iHealthBeat, Monday, January 25, 2016
Prisons increasingly are embracing telemedicine tools to manage their inmates’ health care needs, Stateline/Government Technology reports.
According to Stateline/Government Technology, telemedicine provides a number of benefits to prison health care systems, particularly those in rural areas that have to transport potentially dangerous prisoners and their security escorts to hospitals for care. The ability to provide care remotely also attracts more doctors, including specialists, to participate in prison health care because it eliminates travel time and concerns of personal safety.
Although it can be difficult to estimate the cost savings from prison telemedicine programs, Owen Murray — vice president of correctional managed care for the University of Texas Medical Branch, which handles health care for about 80% of Texas’ prison inmates — attributed the state’s low per-capita spending on prisoner health care to the technology. A Pew Charitable Trusts report estimated that Texas spent about $3,805 per prisoner on health care in 2011, compared with the national average of $6,047.
Several states across the U.S. have adopted or expanded their prison telemedicine programs in recent years, in part because of the improvements in electronic health records and other health IT tools.
- Colorado Department of Corrections uses telemedicine in nine of its prisons to make care more accessible to inmates;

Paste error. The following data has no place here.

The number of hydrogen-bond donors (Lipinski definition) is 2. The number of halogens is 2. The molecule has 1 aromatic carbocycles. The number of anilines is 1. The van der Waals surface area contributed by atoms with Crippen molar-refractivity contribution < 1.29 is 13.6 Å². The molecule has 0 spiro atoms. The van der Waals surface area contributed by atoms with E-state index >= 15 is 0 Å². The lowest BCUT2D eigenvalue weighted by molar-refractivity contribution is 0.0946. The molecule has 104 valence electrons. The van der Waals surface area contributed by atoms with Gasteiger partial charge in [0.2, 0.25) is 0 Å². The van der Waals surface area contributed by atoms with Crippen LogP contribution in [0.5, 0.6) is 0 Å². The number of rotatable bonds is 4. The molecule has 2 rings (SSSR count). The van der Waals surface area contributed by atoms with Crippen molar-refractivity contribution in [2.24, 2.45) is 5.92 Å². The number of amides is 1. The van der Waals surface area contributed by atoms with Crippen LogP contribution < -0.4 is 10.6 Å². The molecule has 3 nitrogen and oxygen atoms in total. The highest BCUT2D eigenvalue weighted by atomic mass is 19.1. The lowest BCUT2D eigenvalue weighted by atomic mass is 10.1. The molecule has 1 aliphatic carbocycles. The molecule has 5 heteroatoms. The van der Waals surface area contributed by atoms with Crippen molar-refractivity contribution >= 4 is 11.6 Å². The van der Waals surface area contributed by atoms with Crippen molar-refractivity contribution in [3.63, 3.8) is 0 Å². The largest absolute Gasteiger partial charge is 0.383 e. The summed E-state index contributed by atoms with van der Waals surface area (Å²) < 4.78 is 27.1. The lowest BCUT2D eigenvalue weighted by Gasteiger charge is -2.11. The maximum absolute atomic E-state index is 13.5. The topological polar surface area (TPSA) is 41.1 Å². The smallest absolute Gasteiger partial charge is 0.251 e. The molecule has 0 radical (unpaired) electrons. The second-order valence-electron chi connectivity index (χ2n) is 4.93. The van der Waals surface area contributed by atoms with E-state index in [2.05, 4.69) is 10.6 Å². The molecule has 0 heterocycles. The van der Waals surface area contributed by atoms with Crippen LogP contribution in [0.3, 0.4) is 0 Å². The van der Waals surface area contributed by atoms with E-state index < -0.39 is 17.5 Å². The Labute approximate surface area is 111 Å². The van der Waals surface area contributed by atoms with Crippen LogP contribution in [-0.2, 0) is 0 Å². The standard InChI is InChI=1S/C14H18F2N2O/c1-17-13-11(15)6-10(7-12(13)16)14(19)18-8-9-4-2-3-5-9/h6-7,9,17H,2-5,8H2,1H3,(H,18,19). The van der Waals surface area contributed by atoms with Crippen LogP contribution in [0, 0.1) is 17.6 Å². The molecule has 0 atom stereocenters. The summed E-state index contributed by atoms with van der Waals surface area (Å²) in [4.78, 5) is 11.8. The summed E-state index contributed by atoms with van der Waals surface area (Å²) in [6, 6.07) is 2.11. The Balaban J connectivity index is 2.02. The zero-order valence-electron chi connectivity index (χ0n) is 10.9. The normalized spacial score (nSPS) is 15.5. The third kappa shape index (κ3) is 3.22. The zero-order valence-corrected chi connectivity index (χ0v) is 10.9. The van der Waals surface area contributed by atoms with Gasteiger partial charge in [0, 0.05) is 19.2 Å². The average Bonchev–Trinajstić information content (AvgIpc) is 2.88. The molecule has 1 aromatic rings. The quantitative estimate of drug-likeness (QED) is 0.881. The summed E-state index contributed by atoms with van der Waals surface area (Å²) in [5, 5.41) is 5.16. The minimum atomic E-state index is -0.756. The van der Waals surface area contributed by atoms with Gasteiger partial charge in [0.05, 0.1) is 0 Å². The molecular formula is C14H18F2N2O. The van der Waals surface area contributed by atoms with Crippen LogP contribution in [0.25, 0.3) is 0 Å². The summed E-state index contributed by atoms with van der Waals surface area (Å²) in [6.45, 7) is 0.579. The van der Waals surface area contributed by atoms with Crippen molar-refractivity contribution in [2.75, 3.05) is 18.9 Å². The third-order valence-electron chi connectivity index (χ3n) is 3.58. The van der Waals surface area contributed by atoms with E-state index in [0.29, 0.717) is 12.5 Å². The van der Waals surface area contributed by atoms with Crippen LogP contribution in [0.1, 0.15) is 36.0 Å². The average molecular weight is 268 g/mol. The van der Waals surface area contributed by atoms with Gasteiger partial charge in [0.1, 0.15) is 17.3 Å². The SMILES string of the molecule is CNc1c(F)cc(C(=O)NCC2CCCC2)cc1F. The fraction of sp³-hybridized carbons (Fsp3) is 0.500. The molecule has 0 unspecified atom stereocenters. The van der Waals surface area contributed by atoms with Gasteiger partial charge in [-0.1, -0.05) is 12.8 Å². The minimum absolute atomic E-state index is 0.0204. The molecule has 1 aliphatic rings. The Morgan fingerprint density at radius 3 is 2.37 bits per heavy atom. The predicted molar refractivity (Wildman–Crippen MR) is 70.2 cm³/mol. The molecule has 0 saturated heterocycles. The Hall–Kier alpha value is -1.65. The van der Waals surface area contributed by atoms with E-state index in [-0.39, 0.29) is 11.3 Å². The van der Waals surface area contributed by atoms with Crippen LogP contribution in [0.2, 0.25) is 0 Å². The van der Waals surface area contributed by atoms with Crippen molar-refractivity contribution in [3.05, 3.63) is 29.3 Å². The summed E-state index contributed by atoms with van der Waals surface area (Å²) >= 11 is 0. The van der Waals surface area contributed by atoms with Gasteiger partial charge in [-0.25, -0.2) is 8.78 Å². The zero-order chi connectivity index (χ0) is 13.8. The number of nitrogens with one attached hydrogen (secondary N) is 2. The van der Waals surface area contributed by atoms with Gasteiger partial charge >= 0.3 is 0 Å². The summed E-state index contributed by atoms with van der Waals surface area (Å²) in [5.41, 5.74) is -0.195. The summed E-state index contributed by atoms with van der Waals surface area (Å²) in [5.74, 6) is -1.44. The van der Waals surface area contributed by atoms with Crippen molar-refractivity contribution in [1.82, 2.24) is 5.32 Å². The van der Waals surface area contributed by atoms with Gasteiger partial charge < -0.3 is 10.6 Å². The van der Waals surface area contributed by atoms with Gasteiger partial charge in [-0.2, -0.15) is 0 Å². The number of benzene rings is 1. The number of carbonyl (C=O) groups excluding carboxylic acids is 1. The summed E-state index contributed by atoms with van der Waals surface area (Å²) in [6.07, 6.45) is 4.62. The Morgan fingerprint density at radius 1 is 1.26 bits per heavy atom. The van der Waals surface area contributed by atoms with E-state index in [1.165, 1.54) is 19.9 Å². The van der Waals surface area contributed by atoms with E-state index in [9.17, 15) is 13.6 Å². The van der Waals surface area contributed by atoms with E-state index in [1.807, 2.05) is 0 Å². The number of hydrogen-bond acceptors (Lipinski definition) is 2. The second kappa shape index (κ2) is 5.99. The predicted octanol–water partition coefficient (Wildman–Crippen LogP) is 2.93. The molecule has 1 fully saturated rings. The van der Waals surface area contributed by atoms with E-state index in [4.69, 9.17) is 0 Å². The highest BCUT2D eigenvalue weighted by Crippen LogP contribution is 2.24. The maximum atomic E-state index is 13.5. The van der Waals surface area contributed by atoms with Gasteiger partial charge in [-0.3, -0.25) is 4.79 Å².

- Louisiana Department of Corrections uses telemedicine at nine state facilities and 14 local jails to conduct about 3,500 telemedicine appointments annually;
- In Texas, University of Texas Medical Branch conducts about 127,000 telemedicine appointments annually at the state’s 83 correctional facilities; and
- Wyoming uses telemedicine at five state prisons, conducting about 440 telemedicine appointments annually.
Bradley Brockman, director of the Center for Prisoner Health and Human Rights, called telemedicine “a godsend and a real gift because prisoners are getting care from providers or specialists that they would have far less chance of getting otherwise.”
However, David Fathi, director of the American Civil Liberties Union’s National Prison Project, raised concerns about the technology being used inappropriately or excessively to save on health care costs. He cited a lawsuit in Arizona where full medical histories were not provided to doctors practicing telemedicine in prison. Fathi said, “Telemedicine does offer some positives, but it is never going to be as good as having an on-site physician who can perform hands-on diagnosis and treatment” (Ollove, Stateline/Government Technology, 1/21).